And there are no laws in those areas that would help curb this. Reliable, ubiquitous connectivity enables more sustainable working patterns, reducing the carbon footprint of commuters and potentially improving our productivity.
The metaverse will dispel our remote working blues
The metaverse – a virtual-reality space in which users can interact with a computer-generated environment and other users – will increasingly be seen as an alternative to costly offices, pinned to a single location. New techniques will be developed to communicate a profound, consistent understanding of complicated, multi-dimensional narratives.
The metaverse will go some way to overcoming the limitation of online interaction. Security will follow in the wake of these developments and until it catches up, it will be difficult to verify that participants are who they claim to be and the experience each person receives is authentic, and free from manipulation.
Read more insights and predictions by Christine Bejerasco in our latest issue. Subscribe now for free
Hybrid work model will require smart digital forensics for in-house investigations
India remains one of the most challenging economies when it comes to protection and enforcement of intellectual property. Coupled with the new hybrid work model, in house investigations have become doubly challenging as insider threat poses serious threat to businesses.
When conducting a covert investigation, to detect if any user has been stealing proprietary information, it’s no longer a case of physically borrowing that laptop. Organizations need to obtain remote access to that device, scan and image it quickly. What Indian businesses need are digital forensics solutions that centralize data and analyze it so it can be sent to relevant investigative teams.
These solutions will be a gamechanger in 2023 as businesses veer towards workflow automation to cut costs amidst turbulent economic conditions.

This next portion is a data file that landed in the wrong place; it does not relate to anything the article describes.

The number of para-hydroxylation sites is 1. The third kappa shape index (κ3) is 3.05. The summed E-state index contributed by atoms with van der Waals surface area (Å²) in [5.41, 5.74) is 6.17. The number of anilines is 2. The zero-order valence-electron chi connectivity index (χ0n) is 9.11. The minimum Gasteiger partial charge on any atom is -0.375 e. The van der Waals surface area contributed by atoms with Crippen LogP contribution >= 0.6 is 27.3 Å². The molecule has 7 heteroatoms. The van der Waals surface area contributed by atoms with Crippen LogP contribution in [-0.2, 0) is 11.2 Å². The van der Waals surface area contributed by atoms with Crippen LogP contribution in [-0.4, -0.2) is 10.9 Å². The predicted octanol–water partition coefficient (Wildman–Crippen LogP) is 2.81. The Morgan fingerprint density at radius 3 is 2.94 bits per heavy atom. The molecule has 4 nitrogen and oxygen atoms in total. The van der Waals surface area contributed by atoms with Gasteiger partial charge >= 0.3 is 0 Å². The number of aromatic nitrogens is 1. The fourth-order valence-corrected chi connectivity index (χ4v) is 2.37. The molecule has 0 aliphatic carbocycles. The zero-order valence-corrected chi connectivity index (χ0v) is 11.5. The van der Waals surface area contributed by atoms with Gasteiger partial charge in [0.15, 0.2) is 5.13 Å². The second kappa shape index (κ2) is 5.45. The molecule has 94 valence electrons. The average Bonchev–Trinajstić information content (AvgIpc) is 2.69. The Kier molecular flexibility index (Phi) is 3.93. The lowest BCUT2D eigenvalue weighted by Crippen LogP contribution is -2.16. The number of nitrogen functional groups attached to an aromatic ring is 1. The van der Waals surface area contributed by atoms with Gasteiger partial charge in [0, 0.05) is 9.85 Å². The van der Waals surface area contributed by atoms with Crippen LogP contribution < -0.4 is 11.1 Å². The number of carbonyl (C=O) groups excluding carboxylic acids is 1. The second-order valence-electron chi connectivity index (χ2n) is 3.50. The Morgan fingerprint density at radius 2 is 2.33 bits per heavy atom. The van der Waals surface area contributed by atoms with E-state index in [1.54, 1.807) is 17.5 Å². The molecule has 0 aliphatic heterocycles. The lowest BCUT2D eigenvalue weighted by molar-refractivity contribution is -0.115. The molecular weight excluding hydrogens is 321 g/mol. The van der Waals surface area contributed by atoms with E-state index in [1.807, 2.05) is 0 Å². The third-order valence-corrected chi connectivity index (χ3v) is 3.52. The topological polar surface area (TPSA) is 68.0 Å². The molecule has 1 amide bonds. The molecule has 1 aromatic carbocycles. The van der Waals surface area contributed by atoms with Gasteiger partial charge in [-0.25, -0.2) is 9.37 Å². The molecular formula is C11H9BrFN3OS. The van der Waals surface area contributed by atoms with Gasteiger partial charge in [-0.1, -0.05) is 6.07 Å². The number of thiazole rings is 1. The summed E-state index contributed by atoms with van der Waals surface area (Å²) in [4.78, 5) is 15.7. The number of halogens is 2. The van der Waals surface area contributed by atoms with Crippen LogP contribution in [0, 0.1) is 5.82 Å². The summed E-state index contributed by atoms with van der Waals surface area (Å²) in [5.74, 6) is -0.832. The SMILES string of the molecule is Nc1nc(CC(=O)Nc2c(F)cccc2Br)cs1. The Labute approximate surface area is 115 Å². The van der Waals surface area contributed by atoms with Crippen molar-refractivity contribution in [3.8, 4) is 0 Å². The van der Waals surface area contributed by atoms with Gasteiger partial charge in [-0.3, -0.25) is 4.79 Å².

Read more insights and predictions by Shashidhar Angadi in our latest issue. Subscribe now for free
Bots will take over the internet and learn to target APIs
By the end of 2023, half of all internet traffic will not come from a human. What’s more, two-thirds of all bad bot traffic will be considered moderate or advanced, making these automated threats harder to detect and stop.
In 2023, APIs will become the prime target for bad bots. Seen as signposts to sensitive data, 2022 saw vulnerable APIs cost businesses $75 billion a year. This problem is only going to worsen in 2023 as API defences often overlook automated threats.
Bots will become a persistent threat that organizations need to look out for or risk data leakage. The challenge is that tried-and-ested methods of defeating bots may not work. For instance, returning a CAPTCHA challenge to an API request breaks the calling application.
Businesses need to use machine learning to differentiate normal API behaviour from malicious traffic, and to understand what data should be transmitted through the API. Organizations will face an uphill battle mitigating automated attacks targeting their API libraries until bot management and API security are used correctly.
Read more insights and cybersecurity predictions for 2023 by Lynn Marks in our latest issue. Subscribe now for free
Read 30+ experts take on the top cybersecurity predictions for 2023. Find out what trends and threats to watch out for in the coming year and how to protect yourself and your organization from cyber attacks. Subscribe to our Magazine
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Stay ahead of the curve in the world of cybersecurity with the latest predictions from industry experts. In this Issue, we’ve compiled insights and interviews with top experts to give you an exclusive look at the trends and threats expected to shape the field in 2023.